Adopting a New Furry Family Member

You’re finally ready to adopt a new furry family member. Your work schedule, personal life, and financial resources have lined up favorably; and you’ve made a list of “must have” accessories that your spoiled-rotten pet will need. You’ve even alerted your veterinarian from Lexington that you’ll soon schedule a new patient exam. Before you visit your town’s animal shelter, though, give considerable thought to your ideal adopted pet. After all, you’re planning to keep your new companion for years, and you want a positive pet ownership experience for everyone. Learn more about pet adoption decisions.

Tail Wagging or Purring Companion?

Perhaps the choice is easy. You’ve always been a dog lover, eager to bond with a fun-loving pooch whose life revolves around you. With few exceptions, your dog would probably love walking, playing, and just hanging out with you. However, remember that dogs need regular potty walks, along with consistent socialization with people and other dogs.

On the other hand, maybe you’d prefer an independent-minded cat who’s perfectly happy to rule your household. The cat will happily train you to perform essential functions such as feeding, watering, and litter box maintenance. Whether you choose a canine or feline pet, though, each furry creature will enjoy spending quality time with you each day.

Choose a Lifestyle-Loving Pooch

Let’s say you’ve decided to adopt a shelter or rescue group pooch. Choose a dog that blends seamlessly with your current lifestyle. If you’re addicted to daily exercise, pulling on your jogging or hiking clothes every day of the year, a super-athletic sporting or working dog would probably love to join you. Remember, though, that these high-energy dogs need stimulating physical and mental exercise – every day. Otherwise, they’ll be easily bored and might take up undesirable behaviors such as continuous barking or furniture shredding.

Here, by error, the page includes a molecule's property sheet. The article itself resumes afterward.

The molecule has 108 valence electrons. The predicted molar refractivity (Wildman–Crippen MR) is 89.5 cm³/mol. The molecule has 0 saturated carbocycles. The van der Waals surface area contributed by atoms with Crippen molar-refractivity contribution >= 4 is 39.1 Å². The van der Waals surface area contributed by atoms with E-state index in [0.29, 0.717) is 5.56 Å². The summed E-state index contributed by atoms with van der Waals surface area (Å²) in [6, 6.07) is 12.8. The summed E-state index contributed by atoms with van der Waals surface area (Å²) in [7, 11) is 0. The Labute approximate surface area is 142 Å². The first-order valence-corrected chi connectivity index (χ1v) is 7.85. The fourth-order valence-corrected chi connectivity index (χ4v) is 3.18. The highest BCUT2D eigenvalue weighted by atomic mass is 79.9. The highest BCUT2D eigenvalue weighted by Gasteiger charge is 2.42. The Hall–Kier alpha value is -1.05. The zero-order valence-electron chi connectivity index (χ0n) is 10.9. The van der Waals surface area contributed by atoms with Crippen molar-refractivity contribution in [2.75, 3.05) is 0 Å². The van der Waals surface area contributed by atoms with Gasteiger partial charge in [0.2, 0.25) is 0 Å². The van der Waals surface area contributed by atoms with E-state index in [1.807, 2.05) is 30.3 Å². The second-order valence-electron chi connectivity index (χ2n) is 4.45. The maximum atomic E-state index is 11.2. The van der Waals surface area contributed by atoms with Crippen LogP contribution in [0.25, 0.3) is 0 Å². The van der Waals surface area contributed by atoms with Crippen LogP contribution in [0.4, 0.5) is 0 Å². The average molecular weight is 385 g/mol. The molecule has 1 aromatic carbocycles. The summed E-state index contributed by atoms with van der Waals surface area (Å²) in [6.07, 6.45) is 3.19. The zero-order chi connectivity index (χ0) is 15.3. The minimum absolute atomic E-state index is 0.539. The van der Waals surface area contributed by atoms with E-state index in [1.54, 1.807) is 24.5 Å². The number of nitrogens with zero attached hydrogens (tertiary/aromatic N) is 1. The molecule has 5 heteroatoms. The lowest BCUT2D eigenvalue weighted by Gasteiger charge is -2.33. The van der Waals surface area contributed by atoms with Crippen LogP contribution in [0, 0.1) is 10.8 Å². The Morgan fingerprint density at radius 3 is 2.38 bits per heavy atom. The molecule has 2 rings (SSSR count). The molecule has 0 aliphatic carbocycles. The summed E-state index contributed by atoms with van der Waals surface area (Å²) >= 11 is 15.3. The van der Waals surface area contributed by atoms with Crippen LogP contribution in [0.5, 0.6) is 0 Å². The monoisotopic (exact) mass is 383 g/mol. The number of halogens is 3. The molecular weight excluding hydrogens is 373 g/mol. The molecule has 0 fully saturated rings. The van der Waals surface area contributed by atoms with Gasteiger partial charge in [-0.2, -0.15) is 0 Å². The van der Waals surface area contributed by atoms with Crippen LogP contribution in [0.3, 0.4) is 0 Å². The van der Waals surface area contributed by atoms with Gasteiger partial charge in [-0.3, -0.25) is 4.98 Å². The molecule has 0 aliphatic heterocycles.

However, maybe you prefer spending time at home, reading a good book or writing novels from the comfort of your couch. A laid-back, affectionate small dog would probably love to climb up and share your activities.

Juvenile, Adult, or Senior Pet?

Finally, decide if a charming puppy or kitten would be an ideal match; or if an adult pet would make a better fit. Remember, puppies and kittens need consistent potty or litter box training; an older pet likely mastered that task years ago. Also, younger pets are still developing their bodies and personalities; and you might suddenly find that you have a rebellious teenager on your hands. An older dog or cat will probably be more predictable.

Remember, your Lexington vet is ready to meet your brand-new furry family member; and to provide them with a lifetime of quality veterinary care.

Leave a Reply